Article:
United Kingdom

EU regulator finds 'possible link' between Johnson & Johnson Covid vaccine and blood clots

The EU’s drug regulator has said there is a possible link between Johnson & Johnson's Covid-19 vaccine and rare blood clots.

The European Medicines Agency (EMA) said a warning about unusual blood clots with low blood platelets should be added to the vaccine's labels as a very rare side effect of the single shot jab.

The EMA said that the benefits of the J&J vaccine far outweighed the risks and that further investigations would continue. 

Executive Director Emer Cooke said: "This is a very rare effect but it also makes it very important for doctors and patients to be aware of the signs... early intervention by a specialist can change the outcome."

"I have to stress again that they are very rare and that in the vast majority of cases these vaccines are going to prevent death and hospitalisation from Covid-19," she added.

The signs of blood clots include shortness of breath, chest pain, swelling in the leg, persistent abdominal pain and blurred vision. The EMA said that most clots had occurred in the brain and abdomen, similar to AstraZeneca's vaccine, which also now carries a side effect warning after it was linked to rare blood clots. 

The EMA said all instances had occurred in adults under the age of 60, mostly women, and within three weeks of vaccination. It said that all available evidence, including eight reports of cases in the United States after seven million vaccinations, were part of its assessment. 

There have not been any European cases so far, but the number of vaccinations given in the EU are far lower. The EMA said the cause of the clots was unknown but could be an immune response.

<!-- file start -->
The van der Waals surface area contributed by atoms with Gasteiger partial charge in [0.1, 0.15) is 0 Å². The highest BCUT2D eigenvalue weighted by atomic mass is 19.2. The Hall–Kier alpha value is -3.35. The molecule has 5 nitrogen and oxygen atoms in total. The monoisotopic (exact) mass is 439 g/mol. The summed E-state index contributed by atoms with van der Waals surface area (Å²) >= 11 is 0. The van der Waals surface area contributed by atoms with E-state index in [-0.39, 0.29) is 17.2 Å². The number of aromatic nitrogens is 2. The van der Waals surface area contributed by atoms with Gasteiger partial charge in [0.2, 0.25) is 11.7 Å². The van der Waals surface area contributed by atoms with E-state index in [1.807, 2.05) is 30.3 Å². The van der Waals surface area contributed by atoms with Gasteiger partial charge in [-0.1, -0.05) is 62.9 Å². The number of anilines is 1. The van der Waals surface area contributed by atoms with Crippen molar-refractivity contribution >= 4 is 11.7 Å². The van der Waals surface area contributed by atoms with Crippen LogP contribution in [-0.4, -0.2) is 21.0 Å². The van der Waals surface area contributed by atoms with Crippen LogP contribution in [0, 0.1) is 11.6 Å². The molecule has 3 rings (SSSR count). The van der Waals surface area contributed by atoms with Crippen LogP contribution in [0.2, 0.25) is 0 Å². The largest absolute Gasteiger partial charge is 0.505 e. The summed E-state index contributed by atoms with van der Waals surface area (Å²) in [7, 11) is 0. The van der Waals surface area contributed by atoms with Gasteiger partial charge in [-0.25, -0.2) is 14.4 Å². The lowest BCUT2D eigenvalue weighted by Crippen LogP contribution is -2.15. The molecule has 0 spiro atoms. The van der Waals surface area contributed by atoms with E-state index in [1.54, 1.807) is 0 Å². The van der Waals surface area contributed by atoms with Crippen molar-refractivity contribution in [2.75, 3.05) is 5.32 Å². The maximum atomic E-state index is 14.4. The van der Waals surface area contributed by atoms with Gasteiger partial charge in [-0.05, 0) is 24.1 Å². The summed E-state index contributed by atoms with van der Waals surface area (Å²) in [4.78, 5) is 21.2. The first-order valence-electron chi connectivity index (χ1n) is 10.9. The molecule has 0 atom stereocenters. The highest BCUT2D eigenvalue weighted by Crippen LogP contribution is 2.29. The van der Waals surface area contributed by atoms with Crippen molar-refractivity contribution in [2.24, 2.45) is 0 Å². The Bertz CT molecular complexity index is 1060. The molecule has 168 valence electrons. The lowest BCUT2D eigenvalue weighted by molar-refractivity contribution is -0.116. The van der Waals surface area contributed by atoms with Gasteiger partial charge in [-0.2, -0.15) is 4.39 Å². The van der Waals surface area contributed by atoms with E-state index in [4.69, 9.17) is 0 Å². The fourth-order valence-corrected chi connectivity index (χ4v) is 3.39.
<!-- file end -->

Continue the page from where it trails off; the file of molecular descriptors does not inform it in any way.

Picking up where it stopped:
J&J halted the roll out of the vaccine last week after the reports of the blood clots. Many EU member states were waiting for the results of the EMA probe before administering the jab, which was authorised in the EU on March 11, 2021. 

But some countries, such as France, have pressed ahead with the J&J jab, although the French have only used it in adults over the age of 55.  

There are fears that the delays or restrictions put on the use of the J&J vaccine could slow the EU’s vaccination rollout, which has finally begun to pick up speed after months of lagging behind countries such as the UK, US and Israel.

Some EU countries introduced age limits on the AstraZeneca vaccine after it was linked to rare blood clots, despite the EMA saying it was suitable for all adults. Denmark has entirely stopped using the AstraZeneca jab over the link. 

EMA experts said it was too early to say whether the J&J jab was less or more dangerous than the AstraZeneca vaccine, but that the cases were "very similar" to the blood clots linked to the Oxford vaccine. 

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